The use of slow motion in film

Slow motion is very frequent nowadays in film. Yet it is a old concept, discovered in 1894 by some operators working for Edison. Often slow motion is used in action films to highlight a key scene or dramatise a shot/a character. What does it mean when a director uses slow motion? To what effect does he do this? To what extent is it effective? Think about some really famous scenes that use slow motion effectively. Some examples:
– Wolf of Wall Street – Quaaldus scene
– Darjeeling Limited – when the characters run for the train at the beginning and at the end (how has the meaning of the slow motion changed?)
– The Untouchables – Union Station scene
– Django Unchained – death of the Brittle Brothers (Tarantino uses this technique a lot)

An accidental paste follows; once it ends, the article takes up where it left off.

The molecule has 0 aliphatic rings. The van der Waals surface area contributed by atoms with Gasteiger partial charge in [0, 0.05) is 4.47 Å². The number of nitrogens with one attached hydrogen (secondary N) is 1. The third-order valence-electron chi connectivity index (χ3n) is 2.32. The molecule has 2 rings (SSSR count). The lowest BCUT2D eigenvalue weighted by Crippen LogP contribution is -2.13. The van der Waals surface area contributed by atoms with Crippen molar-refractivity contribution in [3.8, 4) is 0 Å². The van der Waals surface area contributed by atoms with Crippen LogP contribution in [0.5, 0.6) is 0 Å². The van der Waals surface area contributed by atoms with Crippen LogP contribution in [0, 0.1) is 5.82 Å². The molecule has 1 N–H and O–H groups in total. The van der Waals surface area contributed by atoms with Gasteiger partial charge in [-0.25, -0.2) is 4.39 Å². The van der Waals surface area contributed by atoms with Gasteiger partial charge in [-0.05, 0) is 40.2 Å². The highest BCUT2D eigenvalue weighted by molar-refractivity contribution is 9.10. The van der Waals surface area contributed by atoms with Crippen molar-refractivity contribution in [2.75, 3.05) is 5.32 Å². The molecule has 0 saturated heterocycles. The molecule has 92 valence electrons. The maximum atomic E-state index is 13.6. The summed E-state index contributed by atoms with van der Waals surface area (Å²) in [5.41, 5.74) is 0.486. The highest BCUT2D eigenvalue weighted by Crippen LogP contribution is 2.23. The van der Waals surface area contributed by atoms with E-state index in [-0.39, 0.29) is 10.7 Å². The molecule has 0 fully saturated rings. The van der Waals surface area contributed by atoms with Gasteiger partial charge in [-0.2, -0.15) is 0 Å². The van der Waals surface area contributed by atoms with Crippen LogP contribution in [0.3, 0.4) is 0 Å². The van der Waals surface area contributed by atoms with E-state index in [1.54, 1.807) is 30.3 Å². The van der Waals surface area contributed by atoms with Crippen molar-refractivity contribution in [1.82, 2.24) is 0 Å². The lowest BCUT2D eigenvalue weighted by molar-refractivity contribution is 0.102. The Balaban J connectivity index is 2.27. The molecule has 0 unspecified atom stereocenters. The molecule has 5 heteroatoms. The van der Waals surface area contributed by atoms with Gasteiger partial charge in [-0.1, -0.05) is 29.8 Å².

– Pirates of the Caribbean – the end of At World’s End with the death of Beckett
– The Matrix – bullet scene
– Inception

  • If anyone wants to take this one, I mention it briefly in my 'Why are films so melodramatic' article with a theory as to why slow-mo is used. – Francesca Turauskis 7 years ago
  • Dredd would be a great one to look at too, the whole film revolves around a drug called slo-mo and the film is draped in it! – Marcus Dean 7 years ago
  • Yes, Dredd would be perfect! – Francesca Turauskis 7 years ago
  • A comparison between the use of slow-mo in 300, and it's sequel/prequel 300:Rise of an Empire would be really interesting. In the first film it felt like a conscious style choice, in the follow up it was just ridiculous. – Michael Clancy 7 years ago

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